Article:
Licensed for electronic use by ABB group companies ; Licence N° 11/00/01 ORGALIME. ORGALIME SE GENERAL CONDITIONS FOR THE SUPPLY AND. ORGALIME SE ORGALIME. GENERAL CONDITIONS for the. SUPPLY AND ERECTION OF MECHANICAL, ELECTRICAL AND ELECTRONIC PRODUCTS. Orgalime SE 01 En - Download as PDF File .pdf), Text File .txt) or read online. ref.
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In these General Conditions the following terms shall have the meanings herein assigned to them: "Contract” shall mean the written agreement between the. Extract: Download The General Conditions SI 14 (an update of Orgalime's SE 01 conditions) are intended for deliveries where the obligations of the supplier. Download If these Orgalime's conditions for Supply have been drawn up on the same basic principles as the UN ECE , there are substantial differences.
If the maximum amount of compensation is reached, the buyer can, by notifying Moldow in writing, impose a time limit for delivery of not less than 14 days. If this time limit is exceeded, the buyer can cancel the delivery as to the part of delivery that has not yet been delivered. If the buyer cancels the delivery, he shall not be able to claim compensation for the delay but will have the right to claim compensation for his proven losses related to the delay.
Moldow is not liable for any indirect losses.
THE BUYER'S DELAY If the buyer cannot take delivery on the agreed delivery date, or if a delay on his part is likely to occur, the buyer shall inform Moldow in writing without undue delay stating the reason for delay and when taking delivery is expected to be possible.
Moldow shall store the goods properly at the buyer's expense. If requested by the buyer, Moldow shall insure the goods at buyer's expense. Moldow can request the buyer to accept the delivery within a reasonable time. If this request is not met, if not due to force majeure, Moldow can demand default interests, cf. Clause 6, and after giving 1 month's notice in writing terminate the agreement, unless the delay is due to force majeure. If the agreement is terminated, Moldow is entitled to claim compensation for its losses.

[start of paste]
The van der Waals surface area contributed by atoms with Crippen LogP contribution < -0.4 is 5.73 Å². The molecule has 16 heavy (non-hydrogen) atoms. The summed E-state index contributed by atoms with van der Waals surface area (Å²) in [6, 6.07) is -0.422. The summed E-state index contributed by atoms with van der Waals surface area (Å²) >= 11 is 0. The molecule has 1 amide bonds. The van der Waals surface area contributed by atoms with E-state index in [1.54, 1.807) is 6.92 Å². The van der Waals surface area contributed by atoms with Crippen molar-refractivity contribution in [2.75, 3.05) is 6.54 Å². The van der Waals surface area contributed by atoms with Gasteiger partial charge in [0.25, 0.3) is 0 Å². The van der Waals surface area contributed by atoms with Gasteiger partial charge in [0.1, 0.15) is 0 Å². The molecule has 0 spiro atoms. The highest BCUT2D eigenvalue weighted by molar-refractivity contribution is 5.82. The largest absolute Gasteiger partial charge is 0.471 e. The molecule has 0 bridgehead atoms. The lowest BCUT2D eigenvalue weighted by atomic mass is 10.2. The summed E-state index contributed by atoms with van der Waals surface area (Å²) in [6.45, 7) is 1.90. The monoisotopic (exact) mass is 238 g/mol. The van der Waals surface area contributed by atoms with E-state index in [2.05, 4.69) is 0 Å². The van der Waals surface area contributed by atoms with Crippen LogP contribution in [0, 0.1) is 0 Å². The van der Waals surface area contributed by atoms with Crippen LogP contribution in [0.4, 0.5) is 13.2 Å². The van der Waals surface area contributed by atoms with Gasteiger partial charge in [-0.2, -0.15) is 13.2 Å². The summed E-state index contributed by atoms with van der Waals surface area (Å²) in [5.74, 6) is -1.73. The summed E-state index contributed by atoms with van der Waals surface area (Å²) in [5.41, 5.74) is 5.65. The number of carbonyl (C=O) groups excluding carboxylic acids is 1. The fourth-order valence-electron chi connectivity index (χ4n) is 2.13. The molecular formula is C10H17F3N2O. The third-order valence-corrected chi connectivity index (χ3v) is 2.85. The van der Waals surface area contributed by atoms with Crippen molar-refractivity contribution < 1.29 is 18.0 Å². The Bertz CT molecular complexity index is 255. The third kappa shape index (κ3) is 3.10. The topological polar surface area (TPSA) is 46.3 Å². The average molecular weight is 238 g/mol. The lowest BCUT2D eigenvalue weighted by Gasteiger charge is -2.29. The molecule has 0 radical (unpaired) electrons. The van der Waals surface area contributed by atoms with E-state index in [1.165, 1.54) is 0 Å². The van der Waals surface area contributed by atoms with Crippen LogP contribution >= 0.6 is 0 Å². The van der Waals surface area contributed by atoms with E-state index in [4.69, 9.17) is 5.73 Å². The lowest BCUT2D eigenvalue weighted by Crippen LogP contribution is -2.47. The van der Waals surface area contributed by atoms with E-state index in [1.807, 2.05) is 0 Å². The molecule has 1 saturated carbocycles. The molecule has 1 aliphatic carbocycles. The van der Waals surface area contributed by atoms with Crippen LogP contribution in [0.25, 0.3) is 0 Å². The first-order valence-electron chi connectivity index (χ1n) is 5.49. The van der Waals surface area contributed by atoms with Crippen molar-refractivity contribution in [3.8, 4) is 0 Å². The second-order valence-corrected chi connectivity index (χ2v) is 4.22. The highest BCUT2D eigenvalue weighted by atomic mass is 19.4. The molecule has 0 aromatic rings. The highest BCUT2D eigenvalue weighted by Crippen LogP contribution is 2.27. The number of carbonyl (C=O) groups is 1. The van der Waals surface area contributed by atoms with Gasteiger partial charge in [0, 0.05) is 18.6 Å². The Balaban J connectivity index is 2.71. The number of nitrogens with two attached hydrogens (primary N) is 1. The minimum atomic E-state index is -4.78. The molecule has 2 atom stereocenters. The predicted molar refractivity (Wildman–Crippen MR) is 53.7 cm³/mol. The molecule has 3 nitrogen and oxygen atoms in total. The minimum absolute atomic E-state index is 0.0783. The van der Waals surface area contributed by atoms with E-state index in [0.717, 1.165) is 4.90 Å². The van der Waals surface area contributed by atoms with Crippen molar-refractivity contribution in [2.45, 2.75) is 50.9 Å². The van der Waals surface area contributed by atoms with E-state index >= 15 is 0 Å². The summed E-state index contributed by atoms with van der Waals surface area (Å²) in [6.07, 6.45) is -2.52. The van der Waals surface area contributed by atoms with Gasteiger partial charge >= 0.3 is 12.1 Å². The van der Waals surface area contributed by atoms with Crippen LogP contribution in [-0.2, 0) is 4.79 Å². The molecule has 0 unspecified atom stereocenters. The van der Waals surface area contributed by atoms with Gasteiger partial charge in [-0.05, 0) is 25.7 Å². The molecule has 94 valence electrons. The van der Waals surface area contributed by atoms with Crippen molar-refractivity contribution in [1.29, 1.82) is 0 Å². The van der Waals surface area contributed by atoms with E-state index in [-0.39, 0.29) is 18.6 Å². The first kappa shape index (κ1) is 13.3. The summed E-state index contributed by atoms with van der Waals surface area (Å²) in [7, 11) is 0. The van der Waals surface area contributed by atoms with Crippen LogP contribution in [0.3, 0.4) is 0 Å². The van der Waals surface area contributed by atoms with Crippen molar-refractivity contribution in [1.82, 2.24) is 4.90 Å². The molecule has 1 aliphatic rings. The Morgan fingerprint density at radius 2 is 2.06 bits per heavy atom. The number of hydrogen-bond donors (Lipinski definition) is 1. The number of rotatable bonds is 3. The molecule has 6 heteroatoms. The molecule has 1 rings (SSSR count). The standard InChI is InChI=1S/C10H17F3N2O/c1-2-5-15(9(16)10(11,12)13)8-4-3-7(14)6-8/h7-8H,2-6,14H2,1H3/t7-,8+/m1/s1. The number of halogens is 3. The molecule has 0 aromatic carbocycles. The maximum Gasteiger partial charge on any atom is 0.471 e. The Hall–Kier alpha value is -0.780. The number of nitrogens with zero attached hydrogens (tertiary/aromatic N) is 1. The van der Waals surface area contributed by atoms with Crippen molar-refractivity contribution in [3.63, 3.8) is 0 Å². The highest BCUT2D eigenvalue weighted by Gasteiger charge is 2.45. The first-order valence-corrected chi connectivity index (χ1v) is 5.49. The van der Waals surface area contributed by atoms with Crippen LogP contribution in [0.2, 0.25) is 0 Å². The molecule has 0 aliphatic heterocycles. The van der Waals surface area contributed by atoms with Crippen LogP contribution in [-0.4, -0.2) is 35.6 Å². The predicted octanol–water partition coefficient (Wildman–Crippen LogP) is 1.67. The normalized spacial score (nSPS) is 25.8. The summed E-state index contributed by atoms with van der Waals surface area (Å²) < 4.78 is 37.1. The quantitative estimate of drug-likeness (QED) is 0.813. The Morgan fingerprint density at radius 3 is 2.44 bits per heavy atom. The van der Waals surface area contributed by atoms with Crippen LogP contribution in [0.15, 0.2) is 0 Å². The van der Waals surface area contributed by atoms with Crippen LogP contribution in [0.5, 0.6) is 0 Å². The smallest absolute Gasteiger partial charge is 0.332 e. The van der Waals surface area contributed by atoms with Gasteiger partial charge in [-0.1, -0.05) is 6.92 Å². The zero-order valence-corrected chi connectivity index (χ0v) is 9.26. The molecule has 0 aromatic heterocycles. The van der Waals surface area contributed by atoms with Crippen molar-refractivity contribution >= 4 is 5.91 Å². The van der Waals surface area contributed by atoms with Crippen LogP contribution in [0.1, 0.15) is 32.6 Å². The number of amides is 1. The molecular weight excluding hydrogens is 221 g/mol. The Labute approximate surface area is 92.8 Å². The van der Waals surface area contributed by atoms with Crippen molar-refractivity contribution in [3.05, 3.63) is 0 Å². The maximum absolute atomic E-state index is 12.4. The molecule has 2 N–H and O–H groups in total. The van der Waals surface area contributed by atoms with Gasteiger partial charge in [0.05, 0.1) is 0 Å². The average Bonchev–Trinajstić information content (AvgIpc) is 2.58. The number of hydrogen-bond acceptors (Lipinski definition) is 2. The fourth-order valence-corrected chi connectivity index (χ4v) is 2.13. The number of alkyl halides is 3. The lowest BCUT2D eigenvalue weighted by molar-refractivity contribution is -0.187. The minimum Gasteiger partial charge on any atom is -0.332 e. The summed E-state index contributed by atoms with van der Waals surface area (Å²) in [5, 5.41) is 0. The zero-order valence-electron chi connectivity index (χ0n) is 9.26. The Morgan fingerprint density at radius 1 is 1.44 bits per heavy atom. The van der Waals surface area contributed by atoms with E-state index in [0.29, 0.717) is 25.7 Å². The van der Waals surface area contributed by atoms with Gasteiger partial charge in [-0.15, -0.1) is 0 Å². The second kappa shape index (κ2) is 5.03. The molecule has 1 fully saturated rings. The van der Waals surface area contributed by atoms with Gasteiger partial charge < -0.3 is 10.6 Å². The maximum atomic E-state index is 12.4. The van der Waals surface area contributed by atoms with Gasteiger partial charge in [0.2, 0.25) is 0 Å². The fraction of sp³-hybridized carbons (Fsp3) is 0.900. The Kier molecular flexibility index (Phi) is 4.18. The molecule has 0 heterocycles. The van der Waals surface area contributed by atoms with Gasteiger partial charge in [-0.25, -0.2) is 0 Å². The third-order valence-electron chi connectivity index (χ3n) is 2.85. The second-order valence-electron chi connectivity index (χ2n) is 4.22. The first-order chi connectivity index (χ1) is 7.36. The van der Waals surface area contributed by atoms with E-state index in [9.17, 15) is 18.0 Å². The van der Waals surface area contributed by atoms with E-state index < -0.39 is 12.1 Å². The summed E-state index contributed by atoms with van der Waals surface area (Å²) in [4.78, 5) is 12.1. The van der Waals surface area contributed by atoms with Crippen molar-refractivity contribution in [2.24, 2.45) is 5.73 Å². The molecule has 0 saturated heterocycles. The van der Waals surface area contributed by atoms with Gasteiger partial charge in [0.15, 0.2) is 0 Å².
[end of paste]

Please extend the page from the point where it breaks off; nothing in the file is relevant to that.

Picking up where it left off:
The compensation is limited to the purchase price plus storage costs. Moldow shall repair or replace the defective part. Moldow's liability for defects becomes time barred after 1 year from delivery. If a taking-over test has been agreed, the period shall be calculated from the conduct of a satisfying test, unless the buyer prior to the test has started using the goods, in which case the period shall be calculated from such use.
If the goods are used more intensively than agreed or assumed, the period shall be reduced proportionately. Moldow's liability does not include ordinary replacement of ordinary wear and tear, defects caused by material provided by the buyer, or by constructions prescribed or specified by him, or defects caused by wrong operation, inadequate maintenance or incorrect installation or reparation performed by the buyer.
Moldow decides where the repair shall take place. Dismounting and mounting of the defective part shall be performed by the buyer, unless this requires Moldow's expertise.
Moldow shall bear all costs and risks regarding the transportation of the defective part between Moldow and the original delivery site of the defective part.
The Buyer shall comply with Moldow's instructions regarding the mode of transportation. Orgalime is monitoring developments in the field of trade secrets and advocates for EU harmonisation of trade secrets protection. We are currently analysing the text of the proposal and will lead the discussion on the dossier with possible publication of a position paper and meetings with the EC.
The proposal for a Directive will now be discussed by the European Parliament and the Council according to the ordinary legislative procedure. Personal Data Protection obligations and a 24h rule and, in general, the level of bureaucracy possibly introduced with the new Regulation. In response to the above, Orgalime published a position paper commenting on the reform. Orgalime therefore believes that there should be a differentiation in the scope of regulating different stakeholders.
The next steps for both the Regulation and the Directive are for the EU Council of Ministers to formulate a position and for trilateral negotiations between the institutions to begin. This is an issue we will be following for the coming year. The reform included a proposal for a General Data Protection Regulation, followed by a Directive on the protection of individuals with regard to the processing of personal data.
Some of the solutions adopted in the new framework raised concerns among Orgalime members. Horizon aspires to go beyond research, closer to industrial application and closer to market needs. The EC in its review gave a very positive opinion about those PPPs underlining that they have re-engaged the industry in research: this is clearly visible in the FoF PPP where company participation in calls is double that in the traditional FP7 programmes.
Regions are expected to prioritise domains, areas and economic activities for which they already have a competitive advantage or the potential to generate knowledge-driven growth.
However, it needed a revision and an update.